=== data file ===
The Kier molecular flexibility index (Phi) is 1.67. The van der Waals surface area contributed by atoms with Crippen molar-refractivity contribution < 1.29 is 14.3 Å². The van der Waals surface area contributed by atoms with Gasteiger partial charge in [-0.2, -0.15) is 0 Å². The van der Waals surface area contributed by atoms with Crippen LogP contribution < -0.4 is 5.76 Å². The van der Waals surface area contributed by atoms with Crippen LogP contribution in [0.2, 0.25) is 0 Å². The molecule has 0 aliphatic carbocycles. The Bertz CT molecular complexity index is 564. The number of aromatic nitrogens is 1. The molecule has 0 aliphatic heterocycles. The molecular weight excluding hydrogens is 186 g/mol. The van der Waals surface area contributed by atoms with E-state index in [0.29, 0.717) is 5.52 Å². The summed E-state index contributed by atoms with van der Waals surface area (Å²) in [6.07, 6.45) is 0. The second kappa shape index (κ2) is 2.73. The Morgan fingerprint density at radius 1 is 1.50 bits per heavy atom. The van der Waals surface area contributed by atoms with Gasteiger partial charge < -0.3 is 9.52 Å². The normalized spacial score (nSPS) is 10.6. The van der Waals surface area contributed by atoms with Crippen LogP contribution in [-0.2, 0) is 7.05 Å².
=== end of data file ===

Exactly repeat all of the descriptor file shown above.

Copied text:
The Kier molecular flexibility index (Phi) is 1.67. The van der Waals surface area contributed by atoms with Crippen molar-refractivity contribution < 1.29 is 14.3 Å². The van der Waals surface area contributed by atoms with Gasteiger partial charge in [-0.2, -0.15) is 0 Å². The van der Waals surface area contributed by atoms with Crippen LogP contribution < -0.4 is 5.76 Å². The van der Waals surface area contributed by atoms with Crippen LogP contribution in [0.2, 0.25) is 0 Å². The molecule has 0 aliphatic carbocycles. The Bertz CT molecular complexity index is 564. The number of aromatic nitrogens is 1. The molecule has 0 aliphatic heterocycles. The molecular weight excluding hydrogens is 186 g/mol. The van der Waals surface area contributed by atoms with E-state index in [0.29, 0.717) is 5.52 Å². The summed E-state index contributed by atoms with van der Waals surface area (Å²) in [6.07, 6.45) is 0. The second kappa shape index (κ2) is 2.73. The Morgan fingerprint density at radius 1 is 1.50 bits per heavy atom. The van der Waals surface area contributed by atoms with Gasteiger partial charge < -0.3 is 9.52 Å². The normalized spacial score (nSPS) is 10.6. The van der Waals surface area contributed by atoms with Crippen LogP contribution in [-0.2, 0) is 7.05 Å².